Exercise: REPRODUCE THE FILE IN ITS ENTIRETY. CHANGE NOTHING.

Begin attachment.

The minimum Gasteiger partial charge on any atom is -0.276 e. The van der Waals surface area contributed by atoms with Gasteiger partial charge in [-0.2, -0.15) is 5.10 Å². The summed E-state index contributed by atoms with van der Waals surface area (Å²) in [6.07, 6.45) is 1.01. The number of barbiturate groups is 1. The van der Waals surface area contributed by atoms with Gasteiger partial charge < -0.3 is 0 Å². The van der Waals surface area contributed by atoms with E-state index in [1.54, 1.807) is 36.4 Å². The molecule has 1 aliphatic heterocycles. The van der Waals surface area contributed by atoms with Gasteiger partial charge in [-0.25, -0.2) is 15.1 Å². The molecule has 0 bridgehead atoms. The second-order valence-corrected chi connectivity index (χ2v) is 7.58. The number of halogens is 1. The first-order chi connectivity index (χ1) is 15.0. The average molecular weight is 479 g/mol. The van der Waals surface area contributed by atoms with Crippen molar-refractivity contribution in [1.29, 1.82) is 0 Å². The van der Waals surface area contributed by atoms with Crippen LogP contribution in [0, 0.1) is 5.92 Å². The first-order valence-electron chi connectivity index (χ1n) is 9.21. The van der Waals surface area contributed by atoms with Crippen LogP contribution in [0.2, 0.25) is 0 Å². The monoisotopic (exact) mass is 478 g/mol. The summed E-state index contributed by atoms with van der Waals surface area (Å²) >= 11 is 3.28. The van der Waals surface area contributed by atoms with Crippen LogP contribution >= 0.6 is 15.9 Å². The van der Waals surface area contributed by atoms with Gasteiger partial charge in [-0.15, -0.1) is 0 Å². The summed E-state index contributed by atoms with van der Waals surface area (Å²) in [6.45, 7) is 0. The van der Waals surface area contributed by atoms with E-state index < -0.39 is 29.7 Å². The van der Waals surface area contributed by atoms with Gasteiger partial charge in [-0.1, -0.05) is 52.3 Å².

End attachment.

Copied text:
The minimum Gasteiger partial charge on any atom is -0.276 e. The van der Waals surface area contributed by atoms with Gasteiger partial charge in [-0.2, -0.15) is 5.10 Å². The summed E-state index contributed by atoms with van der Waals surface area (Å²) in [6.07, 6.45) is 1.01. The number of barbiturate groups is 1. The van der Waals surface area contributed by atoms with Gasteiger partial charge < -0.3 is 0 Å². The van der Waals surface area contributed by atoms with E-state index in [1.54, 1.807) is 36.4 Å². The molecule has 1 aliphatic heterocycles. The van der Waals surface area contributed by atoms with Gasteiger partial charge in [-0.25, -0.2) is 15.1 Å². The molecule has 0 bridgehead atoms. The second-order valence-corrected chi connectivity index (χ2v) is 7.58. The number of halogens is 1. The first-order chi connectivity index (χ1) is 15.0. The average molecular weight is 479 g/mol. The van der Waals surface area contributed by atoms with Crippen molar-refractivity contribution in [1.29, 1.82) is 0 Å². The van der Waals surface area contributed by atoms with Crippen LogP contribution in [0, 0.1) is 5.92 Å². The first-order valence-electron chi connectivity index (χ1n) is 9.21. The van der Waals surface area contributed by atoms with Crippen LogP contribution in [0.2, 0.25) is 0 Å². The monoisotopic (exact) mass is 478 g/mol. The summed E-state index contributed by atoms with van der Waals surface area (Å²) >= 11 is 3.28. The van der Waals surface area contributed by atoms with Crippen LogP contribution >= 0.6 is 15.9 Å². The van der Waals surface area contributed by atoms with Gasteiger partial charge in [-0.15, -0.1) is 0 Å². The summed E-state index contributed by atoms with van der Waals surface area (Å²) in [6.45, 7) is 0. The van der Waals surface area contributed by atoms with E-state index < -0.39 is 29.7 Å². The van der Waals surface area contributed by atoms with Gasteiger partial charge in [-0.1, -0.05) is 52.3 Å².